What I learned
Failure of ineptitude is painful but avoidable.
The Checklist Manifesto is one of my favorite books. The author, Atul Gawande, teaches about 2 types of failure: “Failures of ignorance we can forgive. If the knowledge of the best thing to do in a given situation does not exist, we are happy to have people simply make their best effort. But if the knowledge exists and is not applied correctly, it is difficult not to be infuriated.”
Both documentation to follow and people to apprentice can be critical tools for overcoming failure of ineptitude. This is why my favorite advice to students is to find someone to learn from and do anything you can to watch them work. It gives you support to not just know how to do something but to understand how things actually work.
Thanks to my friend, Ryan Jenkins, for reminding me of this concept earlier this week.
This week I finished listening to the book Relentless by Tim Grover, the guy who helped Michael Jordan, Kobe Bryant, Dwyane Wade, and other top basketball all-stars get to the top and stay there. While I didn’t appreciate the vulgarity throughout the book, the mental attitude he teaches is incredible.
Tim’s advice centers on 1. the mindset that you can and 2. the choice to sacrifice whatever it takes to get what you want. Incredible that some of the best in the world still work harder than anyone else. Kobe Bryant would regularly be on the court far before others, getting in a full workout as others were just coming to an early 7 am practice.
While the message was a valuable look in the mirror about my work ethic and a chance to recommit to habits I want to espouse, I took slightly different lessons from the book than many others might have.
For teams, it’s critical to remember that just putting your nose to the grindstone won’t help if you have a poor strategy or your team isn’t aligned to the strategy. Stopping to assess direction is incredibly important. Too many product teams I work with skip over completely or forget to spend regular time redefining what outputs matter to them. It’s why almost every team I work with needs better strategic roadmaps to stop wasting time.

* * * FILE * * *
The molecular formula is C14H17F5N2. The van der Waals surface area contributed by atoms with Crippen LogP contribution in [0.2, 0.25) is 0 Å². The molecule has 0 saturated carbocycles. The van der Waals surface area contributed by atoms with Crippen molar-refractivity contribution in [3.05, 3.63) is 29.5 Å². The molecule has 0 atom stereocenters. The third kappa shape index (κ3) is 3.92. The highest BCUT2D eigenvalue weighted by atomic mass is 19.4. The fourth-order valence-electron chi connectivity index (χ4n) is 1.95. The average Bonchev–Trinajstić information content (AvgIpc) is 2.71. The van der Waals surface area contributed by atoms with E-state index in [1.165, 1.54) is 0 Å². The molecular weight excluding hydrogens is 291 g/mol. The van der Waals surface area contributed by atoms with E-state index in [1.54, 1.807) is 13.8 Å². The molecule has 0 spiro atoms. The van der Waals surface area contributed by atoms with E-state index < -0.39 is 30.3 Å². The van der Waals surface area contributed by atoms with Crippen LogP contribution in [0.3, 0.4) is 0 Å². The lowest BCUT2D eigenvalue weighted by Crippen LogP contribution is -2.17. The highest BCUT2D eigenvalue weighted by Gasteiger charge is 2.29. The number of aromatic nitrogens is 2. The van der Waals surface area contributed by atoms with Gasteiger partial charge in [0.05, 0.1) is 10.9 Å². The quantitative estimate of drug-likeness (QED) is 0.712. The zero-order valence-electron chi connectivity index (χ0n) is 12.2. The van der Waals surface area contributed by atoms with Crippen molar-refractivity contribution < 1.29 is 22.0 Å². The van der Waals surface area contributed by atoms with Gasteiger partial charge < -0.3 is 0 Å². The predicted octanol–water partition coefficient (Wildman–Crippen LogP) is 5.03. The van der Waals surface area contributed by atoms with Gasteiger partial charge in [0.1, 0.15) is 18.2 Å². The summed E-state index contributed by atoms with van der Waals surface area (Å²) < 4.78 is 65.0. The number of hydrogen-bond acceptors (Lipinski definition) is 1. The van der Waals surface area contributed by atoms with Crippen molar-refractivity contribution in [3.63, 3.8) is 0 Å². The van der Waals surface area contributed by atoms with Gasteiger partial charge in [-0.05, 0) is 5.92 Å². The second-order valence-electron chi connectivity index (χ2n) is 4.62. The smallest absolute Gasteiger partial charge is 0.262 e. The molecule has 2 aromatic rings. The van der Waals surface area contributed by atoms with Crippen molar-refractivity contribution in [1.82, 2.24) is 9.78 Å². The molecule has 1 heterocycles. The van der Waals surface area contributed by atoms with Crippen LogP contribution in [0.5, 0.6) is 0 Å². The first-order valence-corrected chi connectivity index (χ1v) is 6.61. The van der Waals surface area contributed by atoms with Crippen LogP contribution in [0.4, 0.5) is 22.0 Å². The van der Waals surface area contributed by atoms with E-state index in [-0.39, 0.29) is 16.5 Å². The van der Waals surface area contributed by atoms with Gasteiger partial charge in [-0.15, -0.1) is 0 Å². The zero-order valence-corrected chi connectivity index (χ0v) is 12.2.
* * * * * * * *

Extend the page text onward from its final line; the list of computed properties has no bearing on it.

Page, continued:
It’s easy to think about being relentless at a visible pursuit (career, money, hobbies, sports, just working harder …). It can be trickier to be relentless when it comes to things that are less visible or won’t show fruit for a long time (parenting, integrity, faith, marriage, kindness, working on the right things …). While I personally have gains to make from working harder, I never want that to overshadow what’s truly important in my life.
My faith and my family easily outweigh any professional success I will ever achieve.
What I published
Be kind, even in your work (LinkedIn Video)
Product managers are NOT the CEO of the product.
They are the quarterback.
– Central conduit for communication
– Focus on helping everyone work together to deliver value
– Primarily focused on the end goal (user value)
– Don’t call all the plays, but do call some
– Blamed often
What are your favorite agile myths?
Most product teams spend too much time on features too deep in their funnel to make real impact.
Most product managers spend too much time helping the team build, and not enough time helping the team figure out what needs to be built.
Project management is more like mining an existing quarry.
Product management is more like trying to find oil.
They are very different. Apply only what works in a quarry to trying to find the oil, and you’ll end up stressed out with nothing to show.
Your 1st blog post will be bad, but your 1000th will be great.
Your 1st workout will be weak, but your 1000th will be strong.
Your 1st meditation will be scattered, but your 1000th will be focused.
Put in your reps.
Being a founder you have to be on offense much more than defense.
Big companies make it easier for many roles to be defensive. You spend more time in meetings scheduled by someone else, honing your productivity system, and sitting inside.
Go out. Talk to others. Create.
Knowing what you want is the secret to success in marriage and work.
It’s much harder than it seems to figure out what you actually want.
When you really want something, it means you will not just think you want it or say you want it … you will do what it takes to get it.
What have you been learning about?
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